Bren's attorneys are trying to remove Judge Hughes from the case, after taking issue in November with the judge’s choice of personal counsel to represent him in front of a state judicial commission. Hughes hired two attorneys with Bingham McHale after he was charged with driving while intoxicated in North Carolina in October. A different attorney at the same firm represents Simon Property Group.

Judge Hughes replaced the Bingham McHale attorneys on Nov. 22, three days after Bren’s attorneys objected and asked for a stay in the case. Judge Hughes said he has “no bias” for any party or attorney in the case, but Bren’s attorneys were not convinced. The judge on Wednesday certified the appeal, fast-tracking a review by another judge.

Deborah claims Bren coerced Melvin to make changes to his estate plan in February 2009, seven months before he died at age 82. Deborah contends Melvin was suffering from dementia and didn’t understand what he was doing when he signed off on the plan, which boosted the share of his fortune going directly to Bren from one-third to one-half. The changes also wiped out a portion that was to go to Deborah and her two siblings from Simon’s first marriage—Cynthia and David.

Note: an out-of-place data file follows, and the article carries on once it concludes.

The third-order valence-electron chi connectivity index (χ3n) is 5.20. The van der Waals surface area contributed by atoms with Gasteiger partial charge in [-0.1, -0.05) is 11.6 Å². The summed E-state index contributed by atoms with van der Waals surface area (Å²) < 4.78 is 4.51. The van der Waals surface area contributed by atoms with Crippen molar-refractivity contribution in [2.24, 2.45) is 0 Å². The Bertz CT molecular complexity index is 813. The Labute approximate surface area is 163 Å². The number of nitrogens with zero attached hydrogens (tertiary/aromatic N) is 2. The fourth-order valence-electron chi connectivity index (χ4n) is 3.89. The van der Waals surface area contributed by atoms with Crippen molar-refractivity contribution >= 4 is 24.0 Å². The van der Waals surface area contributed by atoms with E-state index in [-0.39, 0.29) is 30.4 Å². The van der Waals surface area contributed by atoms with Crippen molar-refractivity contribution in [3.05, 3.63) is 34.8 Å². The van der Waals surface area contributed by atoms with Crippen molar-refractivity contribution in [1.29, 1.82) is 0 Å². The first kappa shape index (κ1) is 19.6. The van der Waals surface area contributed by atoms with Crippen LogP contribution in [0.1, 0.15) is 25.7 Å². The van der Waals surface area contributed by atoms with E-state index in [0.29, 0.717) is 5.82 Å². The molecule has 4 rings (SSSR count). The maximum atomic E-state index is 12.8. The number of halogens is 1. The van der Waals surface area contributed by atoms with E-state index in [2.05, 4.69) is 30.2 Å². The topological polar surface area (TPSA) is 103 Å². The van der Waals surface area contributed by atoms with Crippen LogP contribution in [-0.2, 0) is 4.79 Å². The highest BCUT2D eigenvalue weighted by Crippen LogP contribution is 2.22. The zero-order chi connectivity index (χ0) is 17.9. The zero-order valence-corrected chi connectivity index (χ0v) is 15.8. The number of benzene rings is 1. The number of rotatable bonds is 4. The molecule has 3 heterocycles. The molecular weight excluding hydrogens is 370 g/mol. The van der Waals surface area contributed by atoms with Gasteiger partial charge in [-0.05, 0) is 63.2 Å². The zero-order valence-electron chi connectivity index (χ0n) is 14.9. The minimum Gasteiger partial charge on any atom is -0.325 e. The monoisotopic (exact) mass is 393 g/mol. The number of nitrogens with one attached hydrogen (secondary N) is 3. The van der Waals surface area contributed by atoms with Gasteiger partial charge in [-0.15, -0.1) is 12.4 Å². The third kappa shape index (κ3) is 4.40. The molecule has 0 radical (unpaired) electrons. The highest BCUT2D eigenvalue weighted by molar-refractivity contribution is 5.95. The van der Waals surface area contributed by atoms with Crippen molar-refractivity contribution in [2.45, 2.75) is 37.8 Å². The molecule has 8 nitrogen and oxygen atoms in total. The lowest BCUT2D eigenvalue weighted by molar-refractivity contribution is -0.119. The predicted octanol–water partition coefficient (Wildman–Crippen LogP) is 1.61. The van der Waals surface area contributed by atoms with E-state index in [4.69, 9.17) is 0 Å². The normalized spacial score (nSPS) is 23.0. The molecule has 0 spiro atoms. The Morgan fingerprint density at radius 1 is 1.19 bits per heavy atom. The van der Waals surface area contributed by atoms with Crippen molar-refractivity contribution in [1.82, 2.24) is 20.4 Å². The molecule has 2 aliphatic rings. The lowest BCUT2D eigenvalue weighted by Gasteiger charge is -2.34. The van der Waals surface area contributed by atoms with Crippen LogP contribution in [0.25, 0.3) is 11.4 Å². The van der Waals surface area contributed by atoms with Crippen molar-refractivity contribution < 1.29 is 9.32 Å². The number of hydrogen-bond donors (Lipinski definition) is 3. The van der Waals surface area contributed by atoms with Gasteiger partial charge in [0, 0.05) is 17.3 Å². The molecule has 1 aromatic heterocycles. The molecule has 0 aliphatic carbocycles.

Bren has claimed in court filings that the changes to the will reflected Melvin’s desire to compensate her for a drop in the company’s stock price and a reduction in the cash dividend.
 

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  1. So that none are misinformed by my posting wihtout a non de plume here, please allow me to state that I am NOT an Indiana licensed attorney, although I am an Indiana resident approved to practice law and represent clients in Indiana's fed court of Nth Dist and before the 7th circuit. I remain licensed in KS, since 1996, no discipline. This must be clarified since the IN court records will reveal that I did sit for and pass the Indiana bar last February. Yet be not confused by the fact that I was so allowed to be tested .... I am not, to be clear in the service of my duty to be absolutely candid about this, I AM NOT a member of the Indiana bar, and might never be so licensed given my unrepented from errors of thought documented in this opinion, at fn2, which likely supports Mr Smith's initial post in this thread: http://caselaw.findlaw.com/us-7th-circuit/1592921.html